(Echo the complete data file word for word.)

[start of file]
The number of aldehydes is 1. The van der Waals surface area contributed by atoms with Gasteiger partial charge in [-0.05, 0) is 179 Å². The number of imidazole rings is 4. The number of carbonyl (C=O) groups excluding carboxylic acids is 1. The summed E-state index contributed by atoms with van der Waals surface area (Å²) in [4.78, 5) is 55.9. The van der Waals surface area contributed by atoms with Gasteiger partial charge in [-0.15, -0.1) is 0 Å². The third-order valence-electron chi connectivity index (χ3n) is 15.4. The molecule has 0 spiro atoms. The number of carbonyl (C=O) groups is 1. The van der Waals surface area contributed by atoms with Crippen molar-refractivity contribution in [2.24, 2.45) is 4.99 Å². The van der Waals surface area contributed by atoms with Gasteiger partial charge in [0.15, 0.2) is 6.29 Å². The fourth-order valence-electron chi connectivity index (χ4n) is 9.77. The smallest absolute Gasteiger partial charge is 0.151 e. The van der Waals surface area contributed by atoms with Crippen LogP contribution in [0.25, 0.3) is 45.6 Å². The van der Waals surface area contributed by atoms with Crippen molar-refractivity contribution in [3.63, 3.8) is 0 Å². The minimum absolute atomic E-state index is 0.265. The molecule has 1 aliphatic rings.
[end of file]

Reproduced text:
The number of aldehydes is 1. The van der Waals surface area contributed by atoms with Gasteiger partial charge in [-0.05, 0) is 179 Å². The number of imidazole rings is 4. The number of carbonyl (C=O) groups excluding carboxylic acids is 1. The summed E-state index contributed by atoms with van der Waals surface area (Å²) in [4.78, 5) is 55.9. The van der Waals surface area contributed by atoms with Gasteiger partial charge in [-0.15, -0.1) is 0 Å². The third-order valence-electron chi connectivity index (χ3n) is 15.4. The molecule has 0 spiro atoms. The number of carbonyl (C=O) groups is 1. The van der Waals surface area contributed by atoms with Crippen molar-refractivity contribution in [2.24, 2.45) is 4.99 Å². The van der Waals surface area contributed by atoms with Gasteiger partial charge in [0.15, 0.2) is 6.29 Å². The fourth-order valence-electron chi connectivity index (χ4n) is 9.77. The smallest absolute Gasteiger partial charge is 0.151 e. The van der Waals surface area contributed by atoms with Crippen LogP contribution in [0.25, 0.3) is 45.6 Å². The van der Waals surface area contributed by atoms with Crippen molar-refractivity contribution in [3.63, 3.8) is 0 Å². The minimum absolute atomic E-state index is 0.265. The molecule has 1 aliphatic rings.